Slow food has become a popular term in the past few years, but apart from defining it as the opposite of fast food, what does it really mean?
Slow food covers all those methods of food preparation that have been around for as long as humans have hunted and gathered, and which are still practiced by indigenous cultures around the world. Slow food acknowledges the importance of making foods not only delicious but nourishing and digestible, using techniques such as soaking, sprouting, slow cooking and fermentation. These foods are ‘slower’ because they require time to effect important bio-chemical changes- but this doesn’t mean they have to be time-consuming. Some examples might be soaking cornmeal in lime juice in Mexican cooking, fermenting soybeans to make miso or natto in Japan, or making Injera- a sourdough flatbread- in Ethiopia. In Western industrialised countries most beans and grains are processed quickly without regard to their digestibility, and this can cause many health problems, contributing to gut and auto-immune conditions such as IBS, Crohn’s disease and allergies.
Slow cooking is one of the easiest first steps that people can take towards improving their digestion, and it’s cheap and surprisingly easy. Slow cookers can be bought online for under £30 and generally have several settings, or a timer. They can be prepped in the morning or night before, then left on all day while you are at work, greeting you when you come back with the wonderful aroma of home-cooked food. The benefits of a slow-cooked joint of meat are manifold: if you add some acidity to the mix (i.e. the juice of a lemon) animal bones release minerals into the broth, increasing the nutrient value. They also break down and release collagen and gelatin, both of which can heal and calm an inflamed gut. Soups, stews and slow-cooked meals hold a lot of water and are thus very soothing and hydrating: ideal food for growing children. Subsequent portions can be frozen and used again as stock for the next time.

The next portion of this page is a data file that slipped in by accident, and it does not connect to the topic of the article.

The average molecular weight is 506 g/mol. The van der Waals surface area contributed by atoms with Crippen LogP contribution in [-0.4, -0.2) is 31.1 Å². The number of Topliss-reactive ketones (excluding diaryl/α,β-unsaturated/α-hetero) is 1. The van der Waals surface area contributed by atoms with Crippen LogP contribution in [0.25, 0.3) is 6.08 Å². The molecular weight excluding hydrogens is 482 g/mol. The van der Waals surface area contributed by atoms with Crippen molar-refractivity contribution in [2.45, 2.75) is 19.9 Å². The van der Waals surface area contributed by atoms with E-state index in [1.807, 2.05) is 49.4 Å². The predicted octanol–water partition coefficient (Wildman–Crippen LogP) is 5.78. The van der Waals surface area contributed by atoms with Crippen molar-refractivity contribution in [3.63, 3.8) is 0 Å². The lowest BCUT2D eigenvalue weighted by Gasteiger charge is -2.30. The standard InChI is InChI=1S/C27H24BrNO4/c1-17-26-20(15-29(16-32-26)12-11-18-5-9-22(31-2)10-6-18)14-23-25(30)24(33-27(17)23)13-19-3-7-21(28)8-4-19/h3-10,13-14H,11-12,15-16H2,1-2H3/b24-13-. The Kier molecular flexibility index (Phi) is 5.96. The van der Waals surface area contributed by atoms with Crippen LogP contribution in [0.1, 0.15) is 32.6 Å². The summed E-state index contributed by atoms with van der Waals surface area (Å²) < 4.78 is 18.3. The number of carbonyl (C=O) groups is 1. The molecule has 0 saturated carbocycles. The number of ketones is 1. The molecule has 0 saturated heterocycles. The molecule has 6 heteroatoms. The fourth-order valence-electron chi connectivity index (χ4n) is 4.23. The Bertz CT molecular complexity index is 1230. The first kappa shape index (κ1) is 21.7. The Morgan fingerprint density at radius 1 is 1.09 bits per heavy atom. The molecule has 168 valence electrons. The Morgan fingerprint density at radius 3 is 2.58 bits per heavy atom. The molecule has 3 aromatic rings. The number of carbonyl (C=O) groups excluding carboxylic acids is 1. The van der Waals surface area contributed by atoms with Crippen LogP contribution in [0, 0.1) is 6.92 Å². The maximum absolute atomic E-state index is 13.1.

I’ll also be discussing the benefits of soaking and fermenting. Both these techniques can help many health problems, as they transform problematic anti-nutrients, decrease irritation in the gut, and even feed the friendly bacteria. Since 80% of our immune system is based in the gut, it’s essential to maintain a good eco-system there. Many people eat live yoghurt or take probiotic supplements, but it is unclear whether these products retain their benefits once in the digestive tract. Even though probiotic supplements claim ‘millions’ of live cultures, this is still a drop in the ocean as far as your gut is concerned. Probiotic sauerkraut on the other hand can deliver billions of live cultures in one go!
So if you’re interested in some cheap and easy techniques to improve energy, digestion, allergies and overall robustness, without having to spend hours in the kitchen, this talk and demo (tasting at the end!) is a must.
Elizabeth Wells is a nutritionist and health writer living in Chorlton, Manchester. Find out more at www.naturallywells.com
Contact her or book a place at email@example.com or 07970 690233 – Quote Primal and receive the concessionary price of £7.